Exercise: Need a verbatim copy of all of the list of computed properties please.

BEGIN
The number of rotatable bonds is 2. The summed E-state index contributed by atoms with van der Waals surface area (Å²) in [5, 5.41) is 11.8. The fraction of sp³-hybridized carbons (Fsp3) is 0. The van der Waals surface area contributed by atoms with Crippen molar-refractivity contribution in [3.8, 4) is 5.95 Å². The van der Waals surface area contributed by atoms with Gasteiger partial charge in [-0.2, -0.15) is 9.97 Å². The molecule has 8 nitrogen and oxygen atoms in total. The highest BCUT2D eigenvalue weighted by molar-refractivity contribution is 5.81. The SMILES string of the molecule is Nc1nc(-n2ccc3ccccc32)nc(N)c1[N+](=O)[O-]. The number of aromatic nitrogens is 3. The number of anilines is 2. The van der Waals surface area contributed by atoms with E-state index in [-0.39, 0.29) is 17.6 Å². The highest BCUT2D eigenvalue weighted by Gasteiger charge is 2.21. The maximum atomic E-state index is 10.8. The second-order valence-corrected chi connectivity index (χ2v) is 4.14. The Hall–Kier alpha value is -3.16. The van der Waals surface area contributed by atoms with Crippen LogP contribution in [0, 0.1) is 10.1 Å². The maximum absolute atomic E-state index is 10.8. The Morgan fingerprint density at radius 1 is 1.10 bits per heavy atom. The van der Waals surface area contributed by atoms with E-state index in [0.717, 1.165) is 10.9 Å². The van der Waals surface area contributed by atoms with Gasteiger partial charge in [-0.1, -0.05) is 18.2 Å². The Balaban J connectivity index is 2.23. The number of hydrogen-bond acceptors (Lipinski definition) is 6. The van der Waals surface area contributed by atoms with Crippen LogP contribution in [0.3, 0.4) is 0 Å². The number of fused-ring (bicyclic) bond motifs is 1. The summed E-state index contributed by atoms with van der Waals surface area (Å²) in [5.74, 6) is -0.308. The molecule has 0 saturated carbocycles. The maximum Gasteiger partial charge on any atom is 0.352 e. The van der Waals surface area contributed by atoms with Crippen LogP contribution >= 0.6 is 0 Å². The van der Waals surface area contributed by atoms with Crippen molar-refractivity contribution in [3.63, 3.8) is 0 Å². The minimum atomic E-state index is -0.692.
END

The number of rotatable bonds is 2. The summed E-state index contributed by atoms with van der Waals surface area (Å²) in [5, 5.41) is 11.8. The fraction of sp³-hybridized carbons (Fsp3) is 0. The van der Waals surface area contributed by atoms with Crippen molar-refractivity contribution in [3.8, 4) is 5.95 Å². The van der Waals surface area contributed by atoms with Gasteiger partial charge in [-0.2, -0.15) is 9.97 Å². The molecule has 8 nitrogen and oxygen atoms in total. The highest BCUT2D eigenvalue weighted by molar-refractivity contribution is 5.81. The SMILES string of the molecule is Nc1nc(-n2ccc3ccccc32)nc(N)c1[N+](=O)[O-]. The number of aromatic nitrogens is 3. The number of anilines is 2. The van der Waals surface area contributed by atoms with E-state index in [-0.39, 0.29) is 17.6 Å². The highest BCUT2D eigenvalue weighted by Gasteiger charge is 2.21. The maximum atomic E-state index is 10.8. The second-order valence-corrected chi connectivity index (χ2v) is 4.14. The Hall–Kier alpha value is -3.16. The van der Waals surface area contributed by atoms with Crippen LogP contribution in [0, 0.1) is 10.1 Å². The maximum absolute atomic E-state index is 10.8. The Morgan fingerprint density at radius 1 is 1.10 bits per heavy atom. The van der Waals surface area contributed by atoms with E-state index in [0.717, 1.165) is 10.9 Å². The van der Waals surface area contributed by atoms with Gasteiger partial charge in [-0.1, -0.05) is 18.2 Å². The Balaban J connectivity index is 2.23. The number of hydrogen-bond acceptors (Lipinski definition) is 6. The van der Waals surface area contributed by atoms with Crippen LogP contribution in [0.3, 0.4) is 0 Å². The number of fused-ring (bicyclic) bond motifs is 1. The summed E-state index contributed by atoms with van der Waals surface area (Å²) in [5.74, 6) is -0.308. The molecule has 0 saturated carbocycles. The maximum Gasteiger partial charge on any atom is 0.352 e. The van der Waals surface area contributed by atoms with Crippen LogP contribution >= 0.6 is 0 Å². The van der Waals surface area contributed by atoms with Crippen molar-refractivity contribution in [3.63, 3.8) is 0 Å². The minimum atomic E-state index is -0.692.